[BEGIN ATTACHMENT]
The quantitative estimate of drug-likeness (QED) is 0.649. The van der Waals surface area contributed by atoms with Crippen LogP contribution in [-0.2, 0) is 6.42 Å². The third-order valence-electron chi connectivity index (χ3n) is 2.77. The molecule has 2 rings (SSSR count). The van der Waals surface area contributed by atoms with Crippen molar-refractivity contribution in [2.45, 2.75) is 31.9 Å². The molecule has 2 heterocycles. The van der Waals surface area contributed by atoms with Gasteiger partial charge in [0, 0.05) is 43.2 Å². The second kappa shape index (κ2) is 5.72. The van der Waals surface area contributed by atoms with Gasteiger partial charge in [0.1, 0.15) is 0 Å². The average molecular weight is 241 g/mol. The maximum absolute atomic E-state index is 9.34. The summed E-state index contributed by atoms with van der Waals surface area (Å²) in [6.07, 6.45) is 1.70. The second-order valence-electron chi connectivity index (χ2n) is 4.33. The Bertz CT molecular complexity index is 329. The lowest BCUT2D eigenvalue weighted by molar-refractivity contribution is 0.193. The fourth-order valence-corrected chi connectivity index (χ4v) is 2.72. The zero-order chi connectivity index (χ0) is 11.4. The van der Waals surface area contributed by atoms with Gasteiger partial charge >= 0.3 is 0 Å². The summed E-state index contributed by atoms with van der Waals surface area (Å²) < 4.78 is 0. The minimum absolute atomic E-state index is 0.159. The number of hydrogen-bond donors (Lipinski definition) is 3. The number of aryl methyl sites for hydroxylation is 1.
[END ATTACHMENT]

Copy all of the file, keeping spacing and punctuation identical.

The quantitative estimate of drug-likeness (QED) is 0.649. The van der Waals surface area contributed by atoms with Crippen LogP contribution in [-0.2, 0) is 6.42 Å². The third-order valence-electron chi connectivity index (χ3n) is 2.77. The molecule has 2 rings (SSSR count). The van der Waals surface area contributed by atoms with Crippen molar-refractivity contribution in [2.45, 2.75) is 31.9 Å². The molecule has 2 heterocycles. The van der Waals surface area contributed by atoms with Gasteiger partial charge in [0, 0.05) is 43.2 Å². The second kappa shape index (κ2) is 5.72. The van der Waals surface area contributed by atoms with Gasteiger partial charge in [0.1, 0.15) is 0 Å². The average molecular weight is 241 g/mol. The maximum absolute atomic E-state index is 9.34. The summed E-state index contributed by atoms with van der Waals surface area (Å²) in [6.07, 6.45) is 1.70. The second-order valence-electron chi connectivity index (χ2n) is 4.33. The Bertz CT molecular complexity index is 329. The lowest BCUT2D eigenvalue weighted by molar-refractivity contribution is 0.193. The fourth-order valence-corrected chi connectivity index (χ4v) is 2.72. The zero-order chi connectivity index (χ0) is 11.4. The van der Waals surface area contributed by atoms with Gasteiger partial charge >= 0.3 is 0 Å². The summed E-state index contributed by atoms with van der Waals surface area (Å²) < 4.78 is 0. The minimum absolute atomic E-state index is 0.159. The number of hydrogen-bond donors (Lipinski definition) is 3. The number of aryl methyl sites for hydroxylation is 1.